[From _The New York Times_, July 1, 1993]


Scientists Believe Blood Cells

in Tyrannosaurus Rex May

Lead to Traces of DNA


A Montana paleontologist and his colleagues believe they have found

red blood cells in the fossilized leg bone of a Tyrannosaurus Rex

and say they have high hopes of extracting DNA from the dinosaur’s


The discovery of the putative dinosaur blood cells has not yet been

submitted to a scientific journal or independently confirmed but was

reported two weeks ago by the National Science Foundation, which has

financed the exploratory project. Jack Horner, a paleontologist at

Montana State University who directed the investigation, said in an

interview yesterday that his group hoped to find matches between

gene fragments left in the preserved blood cells with comparable DNA

segments from modern crocodiles or birds.

“If we’re lucky enough to find matches,” he said, “they could go a

long way toward showing what the relationship between dinosaurs and

birds might be. We’re not there yet, but we think we’re getting


The femur, or leg bone, that Mr. Horner’s group is studying is part

of an unusually well-preserved tyrannosaur fossil, more than 65

million years old, which they found and excavated from the Hell

Creek Formation in eastern Montana three years ago. The apparent

blood cells were discovered by Mary Schweitzer, Mr. Horner’s

graduate student who was investigating the cell structure of

fossilized bone and marrow tissue.

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New Climate of Belief

In the past, few paleontologists or molecular biologists believed

that biological material could survive for millions of years without

becoming mineralized, thus losing its organic molecular structure.

The survival of any intact DNA, which ordinarily decays with time,

seemed even less likely. But the recent discovery of organic

material and even fragments of DNA in ancient plant and animal

fossils has changed opinions.

“Two years ago I would have called this baloney,” said Dr. Raul J.

Cano of California Polytechnic State University at San Luis Obispo,

a molecular biologist who has himself extracted DNA fragments from

fossilized insects and plants millions of years old.

Told of Mr. Horner’s belief that blood cells have survived in a

tyrannosaur bone – and that they may contain dinosaur DNA fragments

– Dr. Cano said: “It’s certainly plausible. We have seen similar

things ourselves, and there are reports from other investigators of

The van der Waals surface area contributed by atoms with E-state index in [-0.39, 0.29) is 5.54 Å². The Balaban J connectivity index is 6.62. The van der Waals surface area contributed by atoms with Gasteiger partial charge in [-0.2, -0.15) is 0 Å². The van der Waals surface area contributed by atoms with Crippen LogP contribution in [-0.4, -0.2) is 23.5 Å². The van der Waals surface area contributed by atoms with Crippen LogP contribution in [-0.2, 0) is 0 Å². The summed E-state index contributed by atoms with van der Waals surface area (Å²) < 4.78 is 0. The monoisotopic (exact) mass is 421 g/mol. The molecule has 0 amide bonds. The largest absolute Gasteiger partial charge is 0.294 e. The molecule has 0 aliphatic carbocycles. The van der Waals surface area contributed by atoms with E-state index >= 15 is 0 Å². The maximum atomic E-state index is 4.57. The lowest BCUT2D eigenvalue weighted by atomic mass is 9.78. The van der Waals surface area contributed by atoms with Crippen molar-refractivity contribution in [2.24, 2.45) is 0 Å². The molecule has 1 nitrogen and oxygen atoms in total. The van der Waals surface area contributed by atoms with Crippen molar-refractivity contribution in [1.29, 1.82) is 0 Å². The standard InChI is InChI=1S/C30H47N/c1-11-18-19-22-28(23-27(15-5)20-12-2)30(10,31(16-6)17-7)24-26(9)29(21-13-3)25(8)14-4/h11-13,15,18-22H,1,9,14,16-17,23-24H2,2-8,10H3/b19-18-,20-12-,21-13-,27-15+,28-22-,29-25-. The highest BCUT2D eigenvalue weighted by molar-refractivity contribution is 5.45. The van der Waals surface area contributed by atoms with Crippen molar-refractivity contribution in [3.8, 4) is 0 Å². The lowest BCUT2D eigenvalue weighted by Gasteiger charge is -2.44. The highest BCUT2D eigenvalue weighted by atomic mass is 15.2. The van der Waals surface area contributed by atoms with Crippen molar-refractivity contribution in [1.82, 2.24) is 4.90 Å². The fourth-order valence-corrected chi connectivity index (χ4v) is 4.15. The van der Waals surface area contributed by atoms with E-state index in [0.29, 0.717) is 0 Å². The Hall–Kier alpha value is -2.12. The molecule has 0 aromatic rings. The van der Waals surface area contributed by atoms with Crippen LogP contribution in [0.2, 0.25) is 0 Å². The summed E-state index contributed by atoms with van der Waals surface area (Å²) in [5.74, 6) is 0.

the finding of surviving biological material inside fossil dinosaur

bones, especially in the deep bone cortex, which seems to be

somewhat protected from mineralization.”

Earlier this month, Dr. Cano and his associates reported in the

British journal Nature that they had extracted DNA from a weevil

that had been entombed in amber for 120 million to 135 million


Doubter Grants Possibility

A molecular biologist who has strongly questioned the premise that

appreciable quantities of DNA could survive for very long periods is

Dr. Russell Higuchi of Roche Molecular Systems in Alameda, Calif.

But Dr. Higuchi said yesterday that it seemed possible that Mr.

Horner’s group, had actually seen dinosaur blood cells.

Although Dr. Higuchi said he remained doubtful about the survival of

dinosaur DNA, particularly in a fossil that was probably exposed to

water, “we ourselves speculated 10 years ago that if dinosaur DNA

survived at all, it might be found” deep inside a fossil bone.

Mr. Horner said that microscopic examination of a thin slice through

the dinosaur bone revealed that although its outer layers were

mineralized the bone itself, brown in color, remained more or less

intact in the interior of the marrow cavity.

“Mary found spherical structures that appear to be nucleated red

cells inside the blood vessels running through the bone, right where

you’d expect to find blood, if it’s there,” he said. “Since then

we’ve been trying everything we can think of to show that they’re

not blood cells, but they still seem to be the real thing.”

Fears of Contamination

Part of the science foundation’s grant to Mr. Horner’s group went

for laboratory equipment to conduct a polymerase chain reaction, a

technique that can single out a lone molecular fragment of DNA and

make enough copies so it can be analyzed using standard methods.


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“The biggest problem is contamination of the fossil by foreign DNA,

“Mr., Horner said. “There’s lots of it there, The real trick is in

identifying something that is not a contaminant. This is why we are

looking for matches with crocodile DNA, which is not a likely


Mr. Horner says he is certain that at least some original tissue

remains in the fossil because his group has positively identified

collagen in the bone. Collagen is a fibrous protein found in the

connective tissue of animals, which ordinarily decays rapidly except

under special circumstances.

Cheryl Dybas, a spokeswoman for the National Science Foundation,

acknowledged that her agency had intentionally released its report

of Mr. Horner’s progress to coincide with the opening of “Jurassic

Park,” a science fiction movie based on the premise that dinosaurs

might one day be cloned from their surviving DNA.

“We thought it would be a good opportunity to get the word out on 4

of the 10 dinosaur research projects the N.S.F. is funding this

year, including that of Mr. Horner,” Ms. Dybas said.